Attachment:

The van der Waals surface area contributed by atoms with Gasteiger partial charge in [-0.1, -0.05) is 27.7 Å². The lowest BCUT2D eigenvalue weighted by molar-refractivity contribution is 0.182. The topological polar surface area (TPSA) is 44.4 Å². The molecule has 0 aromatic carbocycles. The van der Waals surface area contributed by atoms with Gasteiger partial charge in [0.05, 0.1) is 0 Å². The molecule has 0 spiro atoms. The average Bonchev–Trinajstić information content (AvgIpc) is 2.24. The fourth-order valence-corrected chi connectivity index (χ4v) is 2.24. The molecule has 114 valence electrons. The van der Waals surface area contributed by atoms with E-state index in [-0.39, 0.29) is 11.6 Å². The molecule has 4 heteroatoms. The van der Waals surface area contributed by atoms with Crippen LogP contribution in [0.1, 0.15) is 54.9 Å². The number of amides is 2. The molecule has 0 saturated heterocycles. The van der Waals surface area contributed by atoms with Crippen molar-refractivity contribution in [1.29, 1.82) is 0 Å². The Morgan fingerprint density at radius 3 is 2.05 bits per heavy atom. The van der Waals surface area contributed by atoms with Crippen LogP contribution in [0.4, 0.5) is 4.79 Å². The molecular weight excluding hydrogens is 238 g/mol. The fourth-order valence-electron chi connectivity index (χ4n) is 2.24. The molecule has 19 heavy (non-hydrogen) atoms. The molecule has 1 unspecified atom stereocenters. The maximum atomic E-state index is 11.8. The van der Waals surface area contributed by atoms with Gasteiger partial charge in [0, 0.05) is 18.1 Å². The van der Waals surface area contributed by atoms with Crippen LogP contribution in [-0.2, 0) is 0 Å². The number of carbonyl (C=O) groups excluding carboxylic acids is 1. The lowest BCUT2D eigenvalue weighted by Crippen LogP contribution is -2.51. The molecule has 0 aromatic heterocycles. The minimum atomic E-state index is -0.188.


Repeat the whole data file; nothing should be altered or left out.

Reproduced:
The van der Waals surface area contributed by atoms with Gasteiger partial charge in [-0.1, -0.05) is 27.7 Å². The lowest BCUT2D eigenvalue weighted by molar-refractivity contribution is 0.182. The topological polar surface area (TPSA) is 44.4 Å². The molecule has 0 aromatic carbocycles. The van der Waals surface area contributed by atoms with Gasteiger partial charge in [0.05, 0.1) is 0 Å². The molecule has 0 spiro atoms. The average Bonchev–Trinajstić information content (AvgIpc) is 2.24. The fourth-order valence-corrected chi connectivity index (χ4v) is 2.24. The molecule has 114 valence electrons. The van der Waals surface area contributed by atoms with E-state index in [-0.39, 0.29) is 11.6 Å². The molecule has 4 heteroatoms. The van der Waals surface area contributed by atoms with Crippen LogP contribution in [0.1, 0.15) is 54.9 Å². The number of amides is 2. The molecule has 0 saturated heterocycles. The van der Waals surface area contributed by atoms with Crippen molar-refractivity contribution in [1.29, 1.82) is 0 Å². The Morgan fingerprint density at radius 3 is 2.05 bits per heavy atom. The van der Waals surface area contributed by atoms with Crippen LogP contribution in [0.4, 0.5) is 4.79 Å². The molecular weight excluding hydrogens is 238 g/mol. The fourth-order valence-electron chi connectivity index (χ4n) is 2.24. The molecule has 19 heavy (non-hydrogen) atoms. The molecule has 1 unspecified atom stereocenters. The maximum atomic E-state index is 11.8. The van der Waals surface area contributed by atoms with Gasteiger partial charge in [0, 0.05) is 18.1 Å². The van der Waals surface area contributed by atoms with Crippen LogP contribution in [-0.2, 0) is 0 Å². The number of carbonyl (C=O) groups excluding carboxylic acids is 1. The lowest BCUT2D eigenvalue weighted by Crippen LogP contribution is -2.51. The molecule has 0 aromatic heterocycles. The minimum atomic E-state index is -0.188.